Self Employment: How To Battle The Loneliness
Your creative, soul centred business is up and running. This is everything you ever wanted. It’s the best use of your strengths, skills and talents. You get to be creative, to do detail or the bigger picture. You get to plan and plot and design. You get to share ideas with other creatives. So why does it feel so lonely sometimes?
Because a home-based or self employed business is just that – self and home based. There is no-one to admire your new pyjamas/yoga pants/lounging gear (apart from your loyal Instagram fans); no need to buy those coveted sale price shoes because no-one will see them; no-one to release yourself in laughter with; no kind offers to get you a coffee.
The number one myth about pursuing your passion, particularly if it is a creative one, is that you must be a solitary artist left alone so that your muse is able to visit. Focus and solitude are not the same thing. Humans are better at creative thinking and productivity in an environment where there is a certain level of ambient noise, usually around 70 decibels. Coincidentally, this is the same level of noise found in an average coffee shop. Hooray!
We are curious creatures and we need stimulation to survive. For this, we first need connection. Connection results from engagement and, surprisingly, this doesn’t always mean with other people.
Here are 5 ways in which you can get, and stay connected
1. Get out - Get yourself out of your spare room, studio, kitchen and go and find somewhere else to work.
Co-working spaces -There are co-working spaces in most cities where freelancers are working for different employers on different projects. Since there is little competition and no internal politics, you don’t have to put on a company persona. You can still be your best self and having the chance to explain what you do to others gives you the opportunity to make your identity stronger, according to the Harvard Business Review (Why People Thrive in Co-working Spaces, September 2015). Co-working spaces often involve a membership fee but you can offset that cost against your own business, saving on energy and internet bills.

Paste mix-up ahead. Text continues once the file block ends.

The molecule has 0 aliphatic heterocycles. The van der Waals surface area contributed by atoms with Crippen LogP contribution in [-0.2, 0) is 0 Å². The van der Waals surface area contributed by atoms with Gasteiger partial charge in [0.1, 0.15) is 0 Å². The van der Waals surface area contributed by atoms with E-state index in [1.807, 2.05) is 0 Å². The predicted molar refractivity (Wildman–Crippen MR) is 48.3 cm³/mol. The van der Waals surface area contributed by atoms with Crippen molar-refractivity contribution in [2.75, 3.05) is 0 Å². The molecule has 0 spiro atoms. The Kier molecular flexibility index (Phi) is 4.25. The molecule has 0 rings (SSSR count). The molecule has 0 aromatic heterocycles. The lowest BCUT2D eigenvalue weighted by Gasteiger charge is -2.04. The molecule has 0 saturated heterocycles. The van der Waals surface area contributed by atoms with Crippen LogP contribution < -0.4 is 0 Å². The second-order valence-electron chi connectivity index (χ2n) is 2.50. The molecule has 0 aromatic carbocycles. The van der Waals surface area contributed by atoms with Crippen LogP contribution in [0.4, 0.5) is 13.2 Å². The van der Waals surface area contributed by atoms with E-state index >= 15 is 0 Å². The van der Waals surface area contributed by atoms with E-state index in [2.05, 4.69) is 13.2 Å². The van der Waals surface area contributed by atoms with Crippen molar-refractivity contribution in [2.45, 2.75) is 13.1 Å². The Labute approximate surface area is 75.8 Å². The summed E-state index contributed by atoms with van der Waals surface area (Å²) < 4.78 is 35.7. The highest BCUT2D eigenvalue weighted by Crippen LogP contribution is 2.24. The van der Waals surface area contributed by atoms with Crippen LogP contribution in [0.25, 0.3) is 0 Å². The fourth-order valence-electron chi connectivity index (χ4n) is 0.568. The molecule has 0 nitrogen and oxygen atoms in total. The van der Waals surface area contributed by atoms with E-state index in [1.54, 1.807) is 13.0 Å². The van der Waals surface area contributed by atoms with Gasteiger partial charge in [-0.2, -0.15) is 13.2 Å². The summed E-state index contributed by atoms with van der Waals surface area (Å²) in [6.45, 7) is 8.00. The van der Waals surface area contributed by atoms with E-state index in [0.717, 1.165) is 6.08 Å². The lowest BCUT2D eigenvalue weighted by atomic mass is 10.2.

Coffee shop working - If you can’t afford a co-working space, why not work from your local coffee shop instead? Many people conduct their business here and the proprietors don’t mind as long as you abide by the unwritten rules of buying a drink regularly and something to eat if you are occupying a table at peak hours.
Libraries - They do still exist and you can book a computer or take your own laptop. You could pop out for a coffee, or, if you’re lucky, there might be a café attached. In addition, you might find the answer you’ve been looking for on the shelves – gemstones, the history of fabric, the origin of the colour mauve, folklore, fruits and flowers in season, body art – whatever your speciality is, I bet a Librarian can find you some information on it. Plus, libraries are a beehive of local and regional community information and of course, will have a notice board where you can advertise your workshops, wares and services.